Microbial fuel cell with an azo-dye-feeding cathode
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Microbial fuel cells (MFCs) were constructed using azo dyes as the cathode oxidants to accept the electrons produced from the respiration of Klebsiella pneumoniae strain L17 in the anode. Experimental results showed that a methyl orange (MO)-feeding MFC produced a comparable performance against that of an air-based one at pH 3.0 and that azo dyes including MO, Orange I, and Orange II could be successfully degraded in such cathodes. The reaction rate constant (k) of azo dye reduction was positively correlated with the power output which was highly dependent on the catholyte pH and the dye molecular structure. When pH was varied from 3.0 to 9.0, the k value in relation to MO degradation decreased from 0.298 to 0.016 μmol min−1, and the maximum power density decreased from 34.77 to 1.51 mW m−2. The performances of the MFC fed with different azo dyes can be ranked from good to poor as MO > Orange I > Orange II. Furthermore, the cyclic voltammograms of azo dyes disclosed that the pH and the dye structure determined their redox potentials. A higher redox potential corresponded to a higher reaction rate.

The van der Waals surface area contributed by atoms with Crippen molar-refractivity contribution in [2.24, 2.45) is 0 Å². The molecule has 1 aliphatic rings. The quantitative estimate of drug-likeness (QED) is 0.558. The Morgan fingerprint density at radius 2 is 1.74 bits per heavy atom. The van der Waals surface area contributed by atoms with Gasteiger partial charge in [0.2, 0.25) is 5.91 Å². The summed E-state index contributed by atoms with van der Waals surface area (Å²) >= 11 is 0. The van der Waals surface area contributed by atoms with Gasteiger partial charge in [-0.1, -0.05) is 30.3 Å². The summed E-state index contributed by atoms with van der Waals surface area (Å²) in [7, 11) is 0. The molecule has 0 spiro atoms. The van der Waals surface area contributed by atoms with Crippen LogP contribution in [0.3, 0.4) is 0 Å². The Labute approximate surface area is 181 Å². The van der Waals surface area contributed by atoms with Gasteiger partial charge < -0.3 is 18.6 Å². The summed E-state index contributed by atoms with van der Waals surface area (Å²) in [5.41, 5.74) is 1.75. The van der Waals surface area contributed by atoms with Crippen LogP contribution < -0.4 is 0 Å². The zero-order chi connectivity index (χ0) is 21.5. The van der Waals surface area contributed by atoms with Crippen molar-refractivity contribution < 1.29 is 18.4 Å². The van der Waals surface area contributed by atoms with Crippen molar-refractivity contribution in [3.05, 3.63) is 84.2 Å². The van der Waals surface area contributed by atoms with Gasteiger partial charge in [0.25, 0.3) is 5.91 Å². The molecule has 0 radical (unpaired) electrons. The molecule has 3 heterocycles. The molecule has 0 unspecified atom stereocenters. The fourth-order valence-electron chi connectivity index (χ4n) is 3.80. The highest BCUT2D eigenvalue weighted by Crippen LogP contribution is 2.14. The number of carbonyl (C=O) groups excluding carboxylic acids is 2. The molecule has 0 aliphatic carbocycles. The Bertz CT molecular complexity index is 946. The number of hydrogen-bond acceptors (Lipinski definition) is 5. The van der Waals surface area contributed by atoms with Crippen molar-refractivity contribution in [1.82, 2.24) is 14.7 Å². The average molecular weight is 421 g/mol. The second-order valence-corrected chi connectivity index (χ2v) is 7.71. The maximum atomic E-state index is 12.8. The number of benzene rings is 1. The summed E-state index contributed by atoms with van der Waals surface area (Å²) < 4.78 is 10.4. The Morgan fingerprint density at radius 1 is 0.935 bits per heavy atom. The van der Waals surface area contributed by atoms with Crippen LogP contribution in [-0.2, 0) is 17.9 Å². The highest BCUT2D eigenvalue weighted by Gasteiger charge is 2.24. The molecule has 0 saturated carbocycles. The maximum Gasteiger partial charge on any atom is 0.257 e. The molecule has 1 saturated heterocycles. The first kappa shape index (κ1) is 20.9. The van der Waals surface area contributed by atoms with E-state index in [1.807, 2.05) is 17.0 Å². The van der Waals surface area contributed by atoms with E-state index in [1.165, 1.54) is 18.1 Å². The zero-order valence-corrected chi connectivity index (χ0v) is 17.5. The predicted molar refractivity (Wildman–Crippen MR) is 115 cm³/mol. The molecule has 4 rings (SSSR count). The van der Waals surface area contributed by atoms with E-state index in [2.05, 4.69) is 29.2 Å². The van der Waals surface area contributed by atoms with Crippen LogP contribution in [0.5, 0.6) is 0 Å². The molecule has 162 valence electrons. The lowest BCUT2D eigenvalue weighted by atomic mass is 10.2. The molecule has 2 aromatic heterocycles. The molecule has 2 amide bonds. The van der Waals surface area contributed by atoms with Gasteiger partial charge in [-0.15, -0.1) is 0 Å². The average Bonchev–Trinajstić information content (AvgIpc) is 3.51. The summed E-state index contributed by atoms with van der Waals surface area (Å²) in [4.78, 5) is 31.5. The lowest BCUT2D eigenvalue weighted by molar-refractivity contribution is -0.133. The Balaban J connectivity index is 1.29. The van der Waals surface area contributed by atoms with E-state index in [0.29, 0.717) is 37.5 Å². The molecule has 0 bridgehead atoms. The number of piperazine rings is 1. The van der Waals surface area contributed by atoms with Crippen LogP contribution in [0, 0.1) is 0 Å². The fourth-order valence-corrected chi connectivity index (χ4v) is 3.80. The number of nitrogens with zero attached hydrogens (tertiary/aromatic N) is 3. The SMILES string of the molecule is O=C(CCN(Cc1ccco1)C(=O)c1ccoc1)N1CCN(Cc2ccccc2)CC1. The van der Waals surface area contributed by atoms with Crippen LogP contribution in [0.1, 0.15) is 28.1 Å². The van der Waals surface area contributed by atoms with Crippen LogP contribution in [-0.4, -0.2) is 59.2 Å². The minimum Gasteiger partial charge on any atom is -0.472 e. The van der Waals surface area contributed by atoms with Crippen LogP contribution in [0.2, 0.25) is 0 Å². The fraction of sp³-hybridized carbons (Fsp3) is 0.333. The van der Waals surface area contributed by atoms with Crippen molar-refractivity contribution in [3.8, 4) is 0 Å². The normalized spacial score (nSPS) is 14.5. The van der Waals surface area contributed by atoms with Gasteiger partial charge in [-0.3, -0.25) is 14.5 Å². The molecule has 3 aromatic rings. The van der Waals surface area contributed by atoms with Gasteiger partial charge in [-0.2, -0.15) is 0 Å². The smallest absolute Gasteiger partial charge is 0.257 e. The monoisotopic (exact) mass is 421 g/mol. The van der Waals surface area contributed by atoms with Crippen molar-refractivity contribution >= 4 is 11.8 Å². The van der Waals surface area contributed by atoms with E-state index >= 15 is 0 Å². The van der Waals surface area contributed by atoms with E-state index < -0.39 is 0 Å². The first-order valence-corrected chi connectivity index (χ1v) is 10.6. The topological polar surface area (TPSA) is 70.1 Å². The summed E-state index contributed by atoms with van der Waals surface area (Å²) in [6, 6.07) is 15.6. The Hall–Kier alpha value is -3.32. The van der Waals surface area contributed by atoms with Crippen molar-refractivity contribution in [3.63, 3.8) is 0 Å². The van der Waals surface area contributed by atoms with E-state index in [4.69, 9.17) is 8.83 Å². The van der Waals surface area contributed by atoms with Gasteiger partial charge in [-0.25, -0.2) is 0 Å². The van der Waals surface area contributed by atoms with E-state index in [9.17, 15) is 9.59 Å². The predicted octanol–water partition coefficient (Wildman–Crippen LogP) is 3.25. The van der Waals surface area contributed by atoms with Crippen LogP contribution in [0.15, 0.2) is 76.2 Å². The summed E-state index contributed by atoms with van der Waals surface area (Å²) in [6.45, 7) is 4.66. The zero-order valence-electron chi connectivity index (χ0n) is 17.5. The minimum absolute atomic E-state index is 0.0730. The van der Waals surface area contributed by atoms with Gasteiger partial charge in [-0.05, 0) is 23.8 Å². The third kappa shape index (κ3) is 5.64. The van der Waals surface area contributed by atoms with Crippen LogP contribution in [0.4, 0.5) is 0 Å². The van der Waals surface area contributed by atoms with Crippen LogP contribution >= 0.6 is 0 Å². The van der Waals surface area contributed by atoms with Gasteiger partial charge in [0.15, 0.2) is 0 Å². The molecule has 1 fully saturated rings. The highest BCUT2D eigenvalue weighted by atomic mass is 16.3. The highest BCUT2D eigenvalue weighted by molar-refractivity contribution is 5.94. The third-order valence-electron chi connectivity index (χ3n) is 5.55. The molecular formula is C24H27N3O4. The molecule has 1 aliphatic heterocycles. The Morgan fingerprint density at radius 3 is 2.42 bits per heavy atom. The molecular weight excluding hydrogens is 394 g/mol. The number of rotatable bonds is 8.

KeywordsMicrobial fuel cell Azo dyes K. pneumoniae Orange II Degradation
The authors appreciate the financial supports by the National Science Foundation of China (no. 40771105). We are grateful to the anonymous reviewers for their constructive and helpful comments.
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